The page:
Easy Flaxseed Crackers Recipe

This healthy flaxseed cracker recipe comes together quickly with just a few simple ingredients. It has the perfect light flavor for satisfying midday cravings and pairs well with a variety of dips and toppings.

Sara Seitz

By Sara Seitz

157 Ratings

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Vegan Flax Crackers

Crackers are one of those super simple snacks that always hit the spot. But most you pick up at the grocery store aren’t actually all that simple. Nearly all have dozens of ingredients and plenty are packed full of unhealthy saturated fats.

So why not skip the cracker aisle and make your own crackers at home? With this super simple and super delicious flaxseed cracker recipe, you can do just that.

With just two main ingredients and a pinch of spices, this truly is one of the easiest flaxseed cracker recipes out there. These crackers have the perfect dash of flavor to satisfy and are loaded with healthy omega-3 fatty acids and fiber so you can feel good about snacking on them. Plus they go great with many dips, including hummus and mock salmon dip.

Why You’ll Love Making These Flaxseed Crackers

  • So easy. Did I mention these minimal ingredient crackers only take 35 minutes to prep and cook?
  • Simple ingredients. There are no long ingredient lists here. Just simple, healthy staples for a satisfying snack.
  • Clean. These crackers are dairy, gluten, soy, and grain-free for a healthy snack everyone can enjoy.
  • Satisfying. They may be easy, but that doesn’t mean they won’t hit the spot. These crackers feature the perfect mix of earthy flaxseed, zesty garlic, and salt.
  • Low-carb. Flax is naturally low in starch, making these a great keto snack and highly diabetic-friendly.
  • Healthy. No saturated fats here. Just plenty of healthy omegas, fiber, minerals, and antioxidants. 
Vegan Flax Crackers in Ramekin

What Are Flaxseeds?

Flaxseeds, sometimes written “flax seeds,” are produced by the flowering plant, Linum usitatissimum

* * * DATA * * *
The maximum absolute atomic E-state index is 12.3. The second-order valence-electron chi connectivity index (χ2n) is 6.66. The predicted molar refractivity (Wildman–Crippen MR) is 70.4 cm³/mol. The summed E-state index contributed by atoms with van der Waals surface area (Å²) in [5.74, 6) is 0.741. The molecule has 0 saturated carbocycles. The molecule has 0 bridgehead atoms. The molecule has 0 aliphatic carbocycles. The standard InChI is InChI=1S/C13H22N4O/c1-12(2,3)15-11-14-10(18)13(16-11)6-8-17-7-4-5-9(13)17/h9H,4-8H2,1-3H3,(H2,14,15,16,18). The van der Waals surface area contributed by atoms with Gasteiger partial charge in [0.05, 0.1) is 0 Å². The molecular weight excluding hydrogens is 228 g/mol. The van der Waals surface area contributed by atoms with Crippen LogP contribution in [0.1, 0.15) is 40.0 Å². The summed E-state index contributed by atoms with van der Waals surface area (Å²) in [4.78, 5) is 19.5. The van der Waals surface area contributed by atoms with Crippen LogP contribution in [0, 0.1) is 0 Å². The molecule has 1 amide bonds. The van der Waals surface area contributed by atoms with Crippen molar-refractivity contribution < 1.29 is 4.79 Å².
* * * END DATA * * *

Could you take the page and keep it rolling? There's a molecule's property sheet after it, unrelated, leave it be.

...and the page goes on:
These seeds are true seeds, not grains. Like other seeds, they are high in fat and low in starch. What makes flaxseed so popular as a health food is its high omega-fatty acid content.

Flaxseeds come in brown or golden varieties. Both are high in omega-3 and alpha-linoleic acid. But brown seeds have a bolder, toasted flavor, while golden seeds are buttery and slightly sweet.

Either type works well in the recipe below. We recommend trying it both ways to see which flavor profile you prefer!

Key Ingredients

  • Ground flaxseed. When working with ground flaxseed, it is always best to buy whole seeds and grind them yourself just before using them. Ground flaxseed goes rancid fast, so fresh ground provides the most flavor and the best nutrition. You can learn more here.
  • Garlic powder. We love the natural toasted flavor of flaxseeds, but adding a dash of garlic powder is key to highlighting that earthy goodness.
  • Onion powder. Another of our favorite allium spices, onion powder brings a touch of sweetness and zest.

Quick Overview: How to Make Flaxseed Crackers

For this simple recipe, all you’ll need is a single mixing bowl, a baking sheet, and a rolling pin. Everything comes together very quickly and cooks in just 20 minutes.

You can find the full recipe card for flaxseed crackers at the bottom of this post. For now, let’s take a quick look at the process.